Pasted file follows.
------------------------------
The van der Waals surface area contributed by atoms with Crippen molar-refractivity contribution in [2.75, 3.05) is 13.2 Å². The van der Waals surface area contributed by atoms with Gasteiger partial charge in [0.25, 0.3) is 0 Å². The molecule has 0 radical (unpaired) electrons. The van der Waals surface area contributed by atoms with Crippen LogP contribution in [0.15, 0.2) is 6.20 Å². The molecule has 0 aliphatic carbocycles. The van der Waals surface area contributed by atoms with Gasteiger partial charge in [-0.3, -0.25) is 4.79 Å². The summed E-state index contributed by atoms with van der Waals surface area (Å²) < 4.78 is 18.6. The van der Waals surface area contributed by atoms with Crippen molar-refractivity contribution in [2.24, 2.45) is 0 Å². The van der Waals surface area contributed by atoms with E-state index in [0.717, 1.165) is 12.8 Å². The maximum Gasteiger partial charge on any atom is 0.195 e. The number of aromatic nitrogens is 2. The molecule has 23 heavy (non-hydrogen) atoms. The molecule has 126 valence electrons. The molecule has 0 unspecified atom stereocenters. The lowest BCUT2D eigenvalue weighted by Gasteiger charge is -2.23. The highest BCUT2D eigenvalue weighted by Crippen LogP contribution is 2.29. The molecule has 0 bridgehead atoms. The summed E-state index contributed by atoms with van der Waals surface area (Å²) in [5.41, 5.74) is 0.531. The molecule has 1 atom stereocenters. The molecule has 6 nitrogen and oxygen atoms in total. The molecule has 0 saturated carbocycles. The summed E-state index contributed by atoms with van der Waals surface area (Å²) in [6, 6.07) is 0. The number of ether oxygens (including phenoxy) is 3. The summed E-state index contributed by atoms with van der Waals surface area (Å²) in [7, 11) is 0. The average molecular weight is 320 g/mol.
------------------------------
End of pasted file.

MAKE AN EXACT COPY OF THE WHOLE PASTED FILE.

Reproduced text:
The van der Waals surface area contributed by atoms with Crippen molar-refractivity contribution in [2.75, 3.05) is 13.2 Å². The van der Waals surface area contributed by atoms with Gasteiger partial charge in [0.25, 0.3) is 0 Å². The molecule has 0 radical (unpaired) electrons. The van der Waals surface area contributed by atoms with Crippen LogP contribution in [0.15, 0.2) is 6.20 Å². The molecule has 0 aliphatic carbocycles. The van der Waals surface area contributed by atoms with Gasteiger partial charge in [-0.3, -0.25) is 4.79 Å². The summed E-state index contributed by atoms with van der Waals surface area (Å²) < 4.78 is 18.6. The van der Waals surface area contributed by atoms with Crippen molar-refractivity contribution in [2.24, 2.45) is 0 Å². The van der Waals surface area contributed by atoms with E-state index in [0.717, 1.165) is 12.8 Å². The maximum Gasteiger partial charge on any atom is 0.195 e. The number of aromatic nitrogens is 2. The molecule has 23 heavy (non-hydrogen) atoms. The molecule has 126 valence electrons. The molecule has 0 unspecified atom stereocenters. The lowest BCUT2D eigenvalue weighted by Gasteiger charge is -2.23. The highest BCUT2D eigenvalue weighted by Crippen LogP contribution is 2.29. The molecule has 0 bridgehead atoms. The summed E-state index contributed by atoms with van der Waals surface area (Å²) in [5.41, 5.74) is 0.531. The molecule has 1 atom stereocenters. The molecule has 6 nitrogen and oxygen atoms in total. The molecule has 0 saturated carbocycles. The summed E-state index contributed by atoms with van der Waals surface area (Å²) in [6, 6.07) is 0. The number of ether oxygens (including phenoxy) is 3. The summed E-state index contributed by atoms with van der Waals surface area (Å²) in [7, 11) is 0. The average molecular weight is 320 g/mol.